CPSC launches campaign to address ATV-related injuries
The U.S. Consumer Product Safety Commission has launched a campaign to reduce deaths and serious injuries associated with ATVs.
Speaking at a news conference on Sept. 21, CPSC Acting Chairman Nancy Nord said, “ATVs are not toys, especially adult ATVs, which can travel at 60 miles per hour and weigh up to 800 pounds. Children should only ride youth model ATVs — there have been way too many children killed while driving or riding as a passenger on adult ATVs.”
Joining Nord were National 4-H Council CEO and President Donald Floyd, NASCAR legend Richard Petty and ATV racing champion John Natalie.
The number of four-wheel ATVs in use in the United States has increased from just more than 2 million to more than 6.9 million over the past decade. From 1982 through 2004, there were nearly 6,500 deaths involving ATVs. In 2004, an estimated 136,000 people were treated in hospital emergency rooms for ATV-related injuries. In 2003, an estimated 740 people died nationwide in ATV incidents. About 30 percent of all deaths and injuries involve children younger than 16.
CPSC’s campaign includes television and radio public service announcements, creating a new Web site for riders (www.ATVsafety.gov), using CPSC’s Neighborhood Safety Network and partnering with organizations and officials dedicated to promoting ATV safety.
CPSC is encouraging all riders to participate in the training course and follow the commission’s rules for safe riding: never allow a child to operate or ride on an adult size ATV; always wear a helmet and protective gear; never ride tandem on a one-person ATV; never ride on paved roads; and never ride under the influence of drugs or alcohol.
The agency also has proposed new rules to make riding safer, including banning three-wheeled ATVs, making the current voluntary standards mandatory, calling for three distinct models of youth ATVs, requiring retailers to offer free training to all ATV purchasers and members of their immediate family and requiring retailers to provide a written form to purchasers with statistics and a warning against the use of adult ATVs by children.
The public has until Oct. 24 to provide comments to the CPSC regarding the rule, which can be e-mailed to email@example.com.
Suzuki Adds to SCORE Sponsorship
American Suzuki plans to donate a Suzuki QuadRacer LT-R450 ATV to help enhance SCORE medical operations for the upcoming 39th Annual Tecate SCORE Baja 1000.
Scheduled for Nov. 15-18, the Baja 1000 starts in Ensenada, Mexico, 65 miles south of the U.S. border near San Diego, and ends roughly 1,000 miles later in La Paz, located on the Sea of Cortez near the southern tip of the Baja California peninsula.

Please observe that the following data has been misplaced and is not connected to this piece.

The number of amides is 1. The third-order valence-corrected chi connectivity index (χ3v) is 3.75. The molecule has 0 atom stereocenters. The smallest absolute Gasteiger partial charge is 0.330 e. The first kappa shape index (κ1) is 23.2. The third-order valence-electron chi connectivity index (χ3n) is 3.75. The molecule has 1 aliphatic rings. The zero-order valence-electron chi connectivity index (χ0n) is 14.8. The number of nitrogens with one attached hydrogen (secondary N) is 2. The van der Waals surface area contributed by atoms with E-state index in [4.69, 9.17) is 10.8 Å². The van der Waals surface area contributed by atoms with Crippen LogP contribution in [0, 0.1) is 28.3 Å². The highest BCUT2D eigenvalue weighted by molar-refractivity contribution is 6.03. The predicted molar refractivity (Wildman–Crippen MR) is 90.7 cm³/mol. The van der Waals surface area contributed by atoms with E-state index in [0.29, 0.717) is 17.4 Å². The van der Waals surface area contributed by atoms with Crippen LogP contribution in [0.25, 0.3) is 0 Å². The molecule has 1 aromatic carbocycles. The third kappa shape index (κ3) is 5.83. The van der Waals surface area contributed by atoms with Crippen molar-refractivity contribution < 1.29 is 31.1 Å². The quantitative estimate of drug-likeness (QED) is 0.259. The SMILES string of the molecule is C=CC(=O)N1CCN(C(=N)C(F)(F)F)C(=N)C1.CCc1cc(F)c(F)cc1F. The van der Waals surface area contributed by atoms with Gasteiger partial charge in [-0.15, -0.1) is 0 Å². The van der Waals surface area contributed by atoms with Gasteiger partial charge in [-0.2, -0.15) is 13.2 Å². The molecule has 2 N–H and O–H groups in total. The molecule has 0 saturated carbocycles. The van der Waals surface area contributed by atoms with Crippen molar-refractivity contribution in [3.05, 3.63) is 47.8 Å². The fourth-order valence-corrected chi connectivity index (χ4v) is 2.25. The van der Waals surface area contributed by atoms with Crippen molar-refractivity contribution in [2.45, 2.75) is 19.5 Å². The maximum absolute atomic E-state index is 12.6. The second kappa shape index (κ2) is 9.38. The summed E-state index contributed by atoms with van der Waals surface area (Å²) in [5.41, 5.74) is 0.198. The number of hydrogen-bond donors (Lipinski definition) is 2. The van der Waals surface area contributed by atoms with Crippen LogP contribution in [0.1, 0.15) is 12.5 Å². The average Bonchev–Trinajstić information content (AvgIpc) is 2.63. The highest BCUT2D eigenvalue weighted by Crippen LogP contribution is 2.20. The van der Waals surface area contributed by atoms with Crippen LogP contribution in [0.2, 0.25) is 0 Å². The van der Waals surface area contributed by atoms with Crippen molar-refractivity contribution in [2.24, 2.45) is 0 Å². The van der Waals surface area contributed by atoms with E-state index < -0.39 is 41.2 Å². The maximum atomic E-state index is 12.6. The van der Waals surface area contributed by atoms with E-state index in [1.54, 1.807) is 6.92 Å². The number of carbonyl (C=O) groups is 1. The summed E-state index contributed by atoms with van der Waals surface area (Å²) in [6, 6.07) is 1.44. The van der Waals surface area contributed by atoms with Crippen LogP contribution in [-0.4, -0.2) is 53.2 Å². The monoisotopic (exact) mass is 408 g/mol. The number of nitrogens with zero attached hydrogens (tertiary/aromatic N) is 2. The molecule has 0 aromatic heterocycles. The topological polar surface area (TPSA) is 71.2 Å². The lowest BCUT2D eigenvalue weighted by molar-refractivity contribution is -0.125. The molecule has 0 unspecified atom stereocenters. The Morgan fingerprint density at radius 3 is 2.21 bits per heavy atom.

“Our SCORE Medical and Rescue team, which already is as good as it gets in the world of motorsports, will benefit significantly from this significant Suzuki donation,” said Sal Fish, president/CEO of Los Angeles-based SCORE International. “American Suzuki has been an extremely pro-active sponsorship partner with SCORE for nearly two years and we salute the initiative they have taken in adding these new elements to their 2006 associate sponsorship with SCORE.”
The Baja 1000 annually draws entries from more than 30 U.S. states and approximately one dozen other countries. More than 300 racers are anticipated to enter the competition, which includes 27 Pro and five Sportsman classes for cars, trucks, motorcycles and ATVs.
The race will again be televised in the United States as a one-hour sports special on NBC TV for the third consecutive year and for the first time, through the efforts of SCORE TV production partner Aura360, will be televised worldwide on ESPN International.
Second unit personnel from Spyglass Entertainment, who is producing a full-length feature film about the Tecate SCORE Baja 1000, also will be doing research and scene shots at the event.
Proposed California off-road park clears one hurdle
The Kern County Planning Commission voted to grant the state of California a conditional use permit for a proposed Bakersfield off-road park.
For decades off-road enthusiasts recreated on the hills northeast of Bakersfield. In recent years that part of the county has seen a large amount of commercial and residential development, leaving the off-roaders nowhere to recreate.
The meeting was attended by more than 300 supporters. Many of them wore neon green buttons saying I Support Off-Road Recreation. The buttons were provided by the Kern Off-Highway Vehicle Association (KOHVA).
The state has the option to buy the land for between $8.8 million and $11 million. The Kern County Board of Supervisors now needs to give their approval to the conditional use permit .
KOHVA has been working with state and local officials to find a location for an off-road park since 2001. psb
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